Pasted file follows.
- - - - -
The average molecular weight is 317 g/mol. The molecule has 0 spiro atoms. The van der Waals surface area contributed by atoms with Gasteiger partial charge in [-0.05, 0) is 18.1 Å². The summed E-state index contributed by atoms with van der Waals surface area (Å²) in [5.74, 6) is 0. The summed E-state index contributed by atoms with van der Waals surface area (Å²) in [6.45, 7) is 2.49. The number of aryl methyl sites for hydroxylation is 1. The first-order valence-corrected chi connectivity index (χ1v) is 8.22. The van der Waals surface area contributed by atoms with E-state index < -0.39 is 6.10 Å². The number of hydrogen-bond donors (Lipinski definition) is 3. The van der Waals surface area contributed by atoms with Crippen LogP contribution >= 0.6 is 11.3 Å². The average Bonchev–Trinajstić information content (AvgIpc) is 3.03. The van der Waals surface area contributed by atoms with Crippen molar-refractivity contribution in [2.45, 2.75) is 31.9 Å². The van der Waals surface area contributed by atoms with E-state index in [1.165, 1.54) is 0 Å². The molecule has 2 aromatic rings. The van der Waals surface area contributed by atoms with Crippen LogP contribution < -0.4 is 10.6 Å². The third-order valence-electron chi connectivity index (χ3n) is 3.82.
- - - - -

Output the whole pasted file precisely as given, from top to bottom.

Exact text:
The average molecular weight is 317 g/mol. The molecule has 0 spiro atoms. The van der Waals surface area contributed by atoms with Gasteiger partial charge in [-0.05, 0) is 18.1 Å². The summed E-state index contributed by atoms with van der Waals surface area (Å²) in [5.74, 6) is 0. The summed E-state index contributed by atoms with van der Waals surface area (Å²) in [6.45, 7) is 2.49. The number of aryl methyl sites for hydroxylation is 1. The first-order valence-corrected chi connectivity index (χ1v) is 8.22. The van der Waals surface area contributed by atoms with E-state index < -0.39 is 6.10 Å². The number of hydrogen-bond donors (Lipinski definition) is 3. The van der Waals surface area contributed by atoms with Crippen LogP contribution >= 0.6 is 11.3 Å². The average Bonchev–Trinajstić information content (AvgIpc) is 3.03. The van der Waals surface area contributed by atoms with Crippen molar-refractivity contribution in [2.45, 2.75) is 31.9 Å². The van der Waals surface area contributed by atoms with E-state index in [1.165, 1.54) is 0 Å². The molecule has 2 aromatic rings. The van der Waals surface area contributed by atoms with Crippen LogP contribution < -0.4 is 10.6 Å². The third-order valence-electron chi connectivity index (χ3n) is 3.82.